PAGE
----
•  If a mod has been deserted by its author or the author is unwilling to fix his mess, just leave a short note on the comments and/or in the RELz thread to save other mod users from wasting their time. Remember: stay civil; flaming doesn't help anyone.

•  If any of your mods are dirty, submit them to the LOOT team as directed in the LOOT readme, so that others can benefit from your findings.

 

Preface by Wrinkly Ninja

7.2 - Overview

 

xEdit provides several tools that help mod authors to clean their mods of extraneous / duplicated references, fix deleted references and to merge plugins together. These utilities can help a mod author avoid many conflicts with other mods and is considered a best practice. It is highly recommended that mod authors clean their mods before they are released to the general public, which can avert silly and embarrassing compatibility problems after release and make for a more professional showing in the community.

 

Mod quality is a community wide problem and needs to be addressed on that level. If everyone just tweaks their load order around and cleans mods they installed that's not going to move us forward as a community. It is important that if there are general issues with a mod that these be made public and the author of the mod fixes them. With many of the possibly conflicting changes that a mod makes, it becomes a question of intent when cleaning them up, and only the mod author can give an authoritative answer to that.

 

This chapter is really dedicated to mod authors, and can be safely ignored by mod-users (whew!). Mod Authors that use the GECK should realize that the GECK can set the modified flag on a thing very easily, and that gets saved into your mod as an override to some standard object. The problem comes when players integrate your mod with others that make intentional changes to the standard object that you inadvertently saved – which is the cause of more conflicts than any other kind between mods today.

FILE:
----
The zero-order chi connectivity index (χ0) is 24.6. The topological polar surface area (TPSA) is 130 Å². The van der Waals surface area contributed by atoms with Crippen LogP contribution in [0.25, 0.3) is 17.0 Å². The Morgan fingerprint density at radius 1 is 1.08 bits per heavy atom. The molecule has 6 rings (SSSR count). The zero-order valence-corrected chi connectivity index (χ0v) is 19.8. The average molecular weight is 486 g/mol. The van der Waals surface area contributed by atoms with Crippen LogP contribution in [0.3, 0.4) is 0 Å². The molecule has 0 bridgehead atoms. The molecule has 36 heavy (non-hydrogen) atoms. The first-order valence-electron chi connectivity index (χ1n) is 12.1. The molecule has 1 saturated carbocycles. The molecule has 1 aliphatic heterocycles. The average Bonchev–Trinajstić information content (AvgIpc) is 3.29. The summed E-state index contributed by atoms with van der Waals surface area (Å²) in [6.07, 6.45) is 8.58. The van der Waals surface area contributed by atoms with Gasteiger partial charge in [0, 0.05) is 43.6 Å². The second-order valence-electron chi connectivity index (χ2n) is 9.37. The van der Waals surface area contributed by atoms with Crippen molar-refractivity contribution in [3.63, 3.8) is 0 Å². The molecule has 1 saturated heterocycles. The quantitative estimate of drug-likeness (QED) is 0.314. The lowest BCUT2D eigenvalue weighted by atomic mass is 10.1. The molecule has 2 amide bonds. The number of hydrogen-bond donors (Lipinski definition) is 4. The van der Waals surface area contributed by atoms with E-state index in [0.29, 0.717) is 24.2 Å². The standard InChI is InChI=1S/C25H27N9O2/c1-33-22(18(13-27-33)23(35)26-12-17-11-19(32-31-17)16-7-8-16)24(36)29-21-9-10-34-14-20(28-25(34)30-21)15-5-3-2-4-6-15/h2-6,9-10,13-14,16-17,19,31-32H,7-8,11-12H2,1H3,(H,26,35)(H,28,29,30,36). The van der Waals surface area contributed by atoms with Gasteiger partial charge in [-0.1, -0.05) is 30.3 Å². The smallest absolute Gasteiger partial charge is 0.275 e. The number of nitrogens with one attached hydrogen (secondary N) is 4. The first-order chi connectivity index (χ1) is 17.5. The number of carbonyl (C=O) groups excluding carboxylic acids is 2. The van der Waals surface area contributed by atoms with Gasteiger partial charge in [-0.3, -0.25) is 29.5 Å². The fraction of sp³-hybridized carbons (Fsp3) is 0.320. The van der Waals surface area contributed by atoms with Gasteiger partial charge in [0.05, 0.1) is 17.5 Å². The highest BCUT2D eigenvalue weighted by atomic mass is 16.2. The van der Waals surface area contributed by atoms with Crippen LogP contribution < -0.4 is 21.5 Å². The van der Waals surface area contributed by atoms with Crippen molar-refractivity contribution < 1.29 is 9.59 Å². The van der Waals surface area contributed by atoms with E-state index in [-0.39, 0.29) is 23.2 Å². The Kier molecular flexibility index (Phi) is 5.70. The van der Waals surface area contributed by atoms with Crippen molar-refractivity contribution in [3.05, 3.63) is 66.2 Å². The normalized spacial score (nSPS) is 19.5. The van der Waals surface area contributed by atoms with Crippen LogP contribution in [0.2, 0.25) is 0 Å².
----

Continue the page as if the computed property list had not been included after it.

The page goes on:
NOTE: Those not convinced by now to read-through and understand the mod cleaning and merging process are sloppy and should be sacked. For the honorable modders who want to contribute to the community in the right way, read-on.

 

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7.3 - Three Easy Steps to clean Mods

Also know as QAC or Quick Auto Clean.

First download the latest version from the nexus. See Acquisition and Installation for more information.

 

After you have the latest version downloaded and installed you will use the file that has QuickAutoClean as part of the name as shown below.

 

exe already renamed

Here is a summary of steps.

1. Run the QuickAutoClean Executable

2. Choose the file to clean

•  After choosing the file to clean xEdit will perform all the required cleaning needed automatically.

•  If used with Skyrim LE or Skyrim SE this includes any special cleaning requirements for Dawnguard.

3. Close xEdit to save the cleaned file.

4. (Optional but helpful) You can provide the cleaning report at the end of the process to the LOOT team in the official LOOT thread.

 

Once you run the QuickAutoClean Executable you will see the plugin selection screen. Choose a plugin to clean by double clicking on the file name or place a checkmark next to the filename and click OK.

 

qac plugin select

 

Once xEdit finishes you will see the LOOT report and xedit will say the cleaning process has finished in the Messages tab.

 

qac finished close xedit

 

Once the cleaning process is done, simply close xEdit to save the file. You may then clean other DLC or mods the same way.

 

7.4 - Mod Cleaning Process

 

Because there are so many ways to start xEdit in Quick Auto Clean mode Three Easy Steps to clean Mods will show you how to clean a file. The process is the same for any file DLC or otherwise.

 

The Manual Cleaning functions are deprecated and no longer available. Any guides suggesting a manual cleaning process are outdated. Please ask the author of the guide to remove any cleaning steps from their guide.

 

7.4.1 - There are no intentional ITMs

 

Elminster